Tag: #lostwages

Injured Off Road? What are My Rights?

In the context of off-road motorcycling or driving, an accident does not necessarily have to occur on a public road in order for you to be eligible to receive compensation.  For example, if you are injured whilst riding or driving a Victorian registered motorcycle or car on private land you may be entitled to receive compensation as a result of your injuries.

It is also important to consider what is public land.  Public land may include privately owned land, including by government, when the land is open to members of the public.  For example, when the land is readily accessible as there have not been adequate attempts made to prevent access to an area (i.e. inadequate fencing/gates and/or inadequate attempts to stop vehicles from being ridden or driven in the area).

In some circumstances you may be entitled to compensation even if the motorcycle or car you were riding or driving is unregistered.  However, the nature of the vehicle will need to be considered, i.e. whether the vehicle is capable of being registered.  Factors that will be considered include, whether the vehicle is used (actual usage) on public land or is intended to be used (having regard for the nature of the vehicle in question) on public land. While past cases are useful, each case will turn on its own facts.

The scheme surrounding transport accidents and your entitlements is complex and there are strict time limits that apply.  It is important that you get appropriate legal advice from the outset to ensure that your rights are protected.

We can help you navigate the scheme, maximise your entitlements and make the decisions that are right for your future.

If you have a query, please do not hesitate to contact our expert Transport Accident Team for a no obligation chat.

I’ve hurt my back at work – what should I do?

If you have suffered an injury to your back at work, you might be able to make a claim for compensation.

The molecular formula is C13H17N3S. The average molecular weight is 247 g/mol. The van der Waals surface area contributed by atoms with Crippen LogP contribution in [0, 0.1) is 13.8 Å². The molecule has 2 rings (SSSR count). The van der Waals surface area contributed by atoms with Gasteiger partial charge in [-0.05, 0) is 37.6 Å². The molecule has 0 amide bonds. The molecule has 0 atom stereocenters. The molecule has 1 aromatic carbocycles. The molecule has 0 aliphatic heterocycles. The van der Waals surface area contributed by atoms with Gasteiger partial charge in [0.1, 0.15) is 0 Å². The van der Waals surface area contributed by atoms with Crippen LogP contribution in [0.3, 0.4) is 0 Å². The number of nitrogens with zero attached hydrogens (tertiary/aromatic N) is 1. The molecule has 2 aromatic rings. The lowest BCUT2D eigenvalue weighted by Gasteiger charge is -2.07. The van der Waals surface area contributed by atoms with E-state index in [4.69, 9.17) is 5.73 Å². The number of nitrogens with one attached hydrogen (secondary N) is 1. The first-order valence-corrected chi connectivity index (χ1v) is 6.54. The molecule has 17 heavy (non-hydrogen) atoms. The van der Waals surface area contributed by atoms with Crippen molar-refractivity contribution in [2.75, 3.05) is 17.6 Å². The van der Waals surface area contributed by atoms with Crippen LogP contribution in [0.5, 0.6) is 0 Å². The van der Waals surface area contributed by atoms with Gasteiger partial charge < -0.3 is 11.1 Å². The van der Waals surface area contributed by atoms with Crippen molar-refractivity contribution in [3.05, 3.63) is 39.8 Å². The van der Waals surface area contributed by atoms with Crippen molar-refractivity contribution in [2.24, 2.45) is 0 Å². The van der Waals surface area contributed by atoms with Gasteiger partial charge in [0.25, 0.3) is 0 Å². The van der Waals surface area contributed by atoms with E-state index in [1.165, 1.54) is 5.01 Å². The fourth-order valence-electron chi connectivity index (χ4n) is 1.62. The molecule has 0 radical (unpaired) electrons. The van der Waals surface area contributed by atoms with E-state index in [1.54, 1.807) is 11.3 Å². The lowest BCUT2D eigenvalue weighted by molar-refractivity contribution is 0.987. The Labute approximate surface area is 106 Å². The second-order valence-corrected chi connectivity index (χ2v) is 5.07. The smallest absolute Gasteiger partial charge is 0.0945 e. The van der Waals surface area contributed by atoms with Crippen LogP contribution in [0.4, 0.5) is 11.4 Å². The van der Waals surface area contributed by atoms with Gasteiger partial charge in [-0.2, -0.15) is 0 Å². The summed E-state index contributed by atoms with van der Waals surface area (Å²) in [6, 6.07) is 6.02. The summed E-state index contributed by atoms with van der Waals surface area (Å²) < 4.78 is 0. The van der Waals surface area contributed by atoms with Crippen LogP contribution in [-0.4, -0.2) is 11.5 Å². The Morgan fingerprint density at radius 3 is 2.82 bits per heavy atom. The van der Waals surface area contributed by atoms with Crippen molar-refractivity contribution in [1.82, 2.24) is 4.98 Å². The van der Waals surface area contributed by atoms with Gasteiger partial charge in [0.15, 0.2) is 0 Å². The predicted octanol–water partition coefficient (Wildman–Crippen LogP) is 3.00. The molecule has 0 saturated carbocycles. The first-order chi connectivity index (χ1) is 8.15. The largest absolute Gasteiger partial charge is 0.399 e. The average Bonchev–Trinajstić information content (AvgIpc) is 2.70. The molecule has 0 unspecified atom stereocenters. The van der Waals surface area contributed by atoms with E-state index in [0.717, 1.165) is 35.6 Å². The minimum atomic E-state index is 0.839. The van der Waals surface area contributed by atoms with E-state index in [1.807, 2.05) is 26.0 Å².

You may have suffered a back injury in the course of your employment due to heavy lifting, a slip and fall, or unsafe work practices generally. Your work may require repetitive movements such as lifting and bending, placing strain on your back by way of gradual process over the course of many years. Ultimately, there is a long list of possible work-related causes and it is important to remember that your injury does not necessarily need to have occurred as a consequence of a single incident.

As a first step, it is important that you report your injury to your employer as soon as possible and ensure a WorkCover claim is formally lodged with your employer within 30 days of you becoming aware of the injury.

Am I entitled to the cost of medical expenses for my back injury?

The simple answer is yes. If your back injury is accepted as being worked related and you require treatment, the WorkCover agent is obligated to fund the cost, so long as the proposed treatment is both reasonable and necessary. Often, it can be necessary for your treating Doctor to justify the treatment to the Workcover agent.

Of course, a back injury, whether niggling or traumatic – can be difficult to shake. You should discuss any proposed treatment options with your general practitioner as soon as possible following your back injury.

Once you have agreed upon a necessary treatment regime, your GP should be asked to write to the WorkCover insurer for funding approval.

Am I entitled to lost wages for my back injury?

Following acceptance of your claim, if you have a reduced capacity to perform your pre injury duties as a consequence of your work related back injury, you are entitled to weekly payments of compensation from WorkCover.

To demonstrate a reduced or total incapacity, you will be required to obtain regular certificates of capacity from a treating practitioner.

For the first 13 weeks, weekly payments are payable at the rate of 95% of your pre injury average weekly earnings (‘PIAWE’). After 13 weeks, you are entitled to 80% of your PIAWE. Unfortunately, overtime and shift allowances are included in your PIAWE for the first 52 weeks only.

Am I entitled to lump sum compensation for my back injury?


In some circumstances, where you have failed to fully recover from your back injury, you may be entitled to lump sum compensation.